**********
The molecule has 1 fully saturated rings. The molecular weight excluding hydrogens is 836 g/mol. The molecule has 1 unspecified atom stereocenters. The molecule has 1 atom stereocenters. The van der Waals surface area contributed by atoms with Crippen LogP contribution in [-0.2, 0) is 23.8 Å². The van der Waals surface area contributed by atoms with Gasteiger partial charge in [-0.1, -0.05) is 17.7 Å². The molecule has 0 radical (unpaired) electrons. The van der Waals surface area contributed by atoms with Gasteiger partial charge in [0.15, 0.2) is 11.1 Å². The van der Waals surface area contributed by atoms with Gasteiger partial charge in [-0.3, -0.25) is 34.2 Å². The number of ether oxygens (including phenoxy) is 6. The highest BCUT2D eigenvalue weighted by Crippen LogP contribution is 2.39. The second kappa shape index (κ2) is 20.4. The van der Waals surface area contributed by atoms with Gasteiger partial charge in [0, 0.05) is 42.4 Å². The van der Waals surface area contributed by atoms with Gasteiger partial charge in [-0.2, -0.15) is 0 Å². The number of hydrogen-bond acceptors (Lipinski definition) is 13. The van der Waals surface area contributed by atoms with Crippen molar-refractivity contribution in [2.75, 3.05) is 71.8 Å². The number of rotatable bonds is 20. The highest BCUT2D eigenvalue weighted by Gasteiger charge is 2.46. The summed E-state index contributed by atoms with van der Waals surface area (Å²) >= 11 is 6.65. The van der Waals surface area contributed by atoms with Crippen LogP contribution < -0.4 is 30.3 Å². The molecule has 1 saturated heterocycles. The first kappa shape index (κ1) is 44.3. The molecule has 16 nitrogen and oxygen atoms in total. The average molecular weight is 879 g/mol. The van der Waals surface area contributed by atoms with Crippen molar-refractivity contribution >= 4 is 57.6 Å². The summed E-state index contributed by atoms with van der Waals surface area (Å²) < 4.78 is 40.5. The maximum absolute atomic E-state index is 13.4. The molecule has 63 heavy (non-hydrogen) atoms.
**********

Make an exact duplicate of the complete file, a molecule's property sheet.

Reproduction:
The molecule has 1 fully saturated rings. The molecular weight excluding hydrogens is 836 g/mol. The molecule has 1 unspecified atom stereocenters. The molecule has 1 atom stereocenters. The van der Waals surface area contributed by atoms with Crippen LogP contribution in [-0.2, 0) is 23.8 Å². The van der Waals surface area contributed by atoms with Gasteiger partial charge in [-0.1, -0.05) is 17.7 Å². The molecule has 0 radical (unpaired) electrons. The van der Waals surface area contributed by atoms with Gasteiger partial charge in [0.15, 0.2) is 11.1 Å². The van der Waals surface area contributed by atoms with Gasteiger partial charge in [-0.3, -0.25) is 34.2 Å². The number of ether oxygens (including phenoxy) is 6. The highest BCUT2D eigenvalue weighted by Crippen LogP contribution is 2.39. The second kappa shape index (κ2) is 20.4. The van der Waals surface area contributed by atoms with Gasteiger partial charge in [0, 0.05) is 42.4 Å². The van der Waals surface area contributed by atoms with Gasteiger partial charge in [-0.2, -0.15) is 0 Å². The number of hydrogen-bond acceptors (Lipinski definition) is 13. The van der Waals surface area contributed by atoms with Crippen molar-refractivity contribution in [2.75, 3.05) is 71.8 Å². The number of rotatable bonds is 20. The highest BCUT2D eigenvalue weighted by Gasteiger charge is 2.46. The summed E-state index contributed by atoms with van der Waals surface area (Å²) >= 11 is 6.65. The van der Waals surface area contributed by atoms with Crippen LogP contribution < -0.4 is 30.3 Å². The molecule has 1 saturated heterocycles. The first kappa shape index (κ1) is 44.3. The molecule has 16 nitrogen and oxygen atoms in total. The average molecular weight is 879 g/mol. The van der Waals surface area contributed by atoms with Crippen molar-refractivity contribution >= 4 is 57.6 Å². The summed E-state index contributed by atoms with van der Waals surface area (Å²) < 4.78 is 40.5. The maximum absolute atomic E-state index is 13.4. The molecule has 63 heavy (non-hydrogen) atoms.